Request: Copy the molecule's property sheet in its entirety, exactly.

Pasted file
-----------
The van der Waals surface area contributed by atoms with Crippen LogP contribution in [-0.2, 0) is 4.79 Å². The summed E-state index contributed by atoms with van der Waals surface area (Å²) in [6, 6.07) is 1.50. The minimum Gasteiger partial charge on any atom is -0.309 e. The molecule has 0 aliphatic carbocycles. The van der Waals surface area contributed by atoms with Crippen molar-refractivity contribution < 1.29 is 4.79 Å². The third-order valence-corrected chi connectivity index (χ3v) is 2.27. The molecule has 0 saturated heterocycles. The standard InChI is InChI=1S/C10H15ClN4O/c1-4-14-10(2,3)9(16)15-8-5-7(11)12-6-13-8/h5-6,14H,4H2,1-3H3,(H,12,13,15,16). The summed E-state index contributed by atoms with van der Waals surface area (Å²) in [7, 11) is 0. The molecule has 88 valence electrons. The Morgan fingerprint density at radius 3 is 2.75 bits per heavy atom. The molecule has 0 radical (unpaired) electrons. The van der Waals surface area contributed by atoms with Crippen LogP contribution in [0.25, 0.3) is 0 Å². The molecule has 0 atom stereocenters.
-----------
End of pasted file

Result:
The van der Waals surface area contributed by atoms with Crippen LogP contribution in [-0.2, 0) is 4.79 Å². The summed E-state index contributed by atoms with van der Waals surface area (Å²) in [6, 6.07) is 1.50. The minimum Gasteiger partial charge on any atom is -0.309 e. The molecule has 0 aliphatic carbocycles. The van der Waals surface area contributed by atoms with Crippen molar-refractivity contribution < 1.29 is 4.79 Å². The third-order valence-corrected chi connectivity index (χ3v) is 2.27. The molecule has 0 saturated heterocycles. The standard InChI is InChI=1S/C10H15ClN4O/c1-4-14-10(2,3)9(16)15-8-5-7(11)12-6-13-8/h5-6,14H,4H2,1-3H3,(H,12,13,15,16). The summed E-state index contributed by atoms with van der Waals surface area (Å²) in [7, 11) is 0. The molecule has 88 valence electrons. The Morgan fingerprint density at radius 3 is 2.75 bits per heavy atom. The molecule has 0 radical (unpaired) electrons. The van der Waals surface area contributed by atoms with Crippen LogP contribution in [0.25, 0.3) is 0 Å². The molecule has 0 atom stereocenters.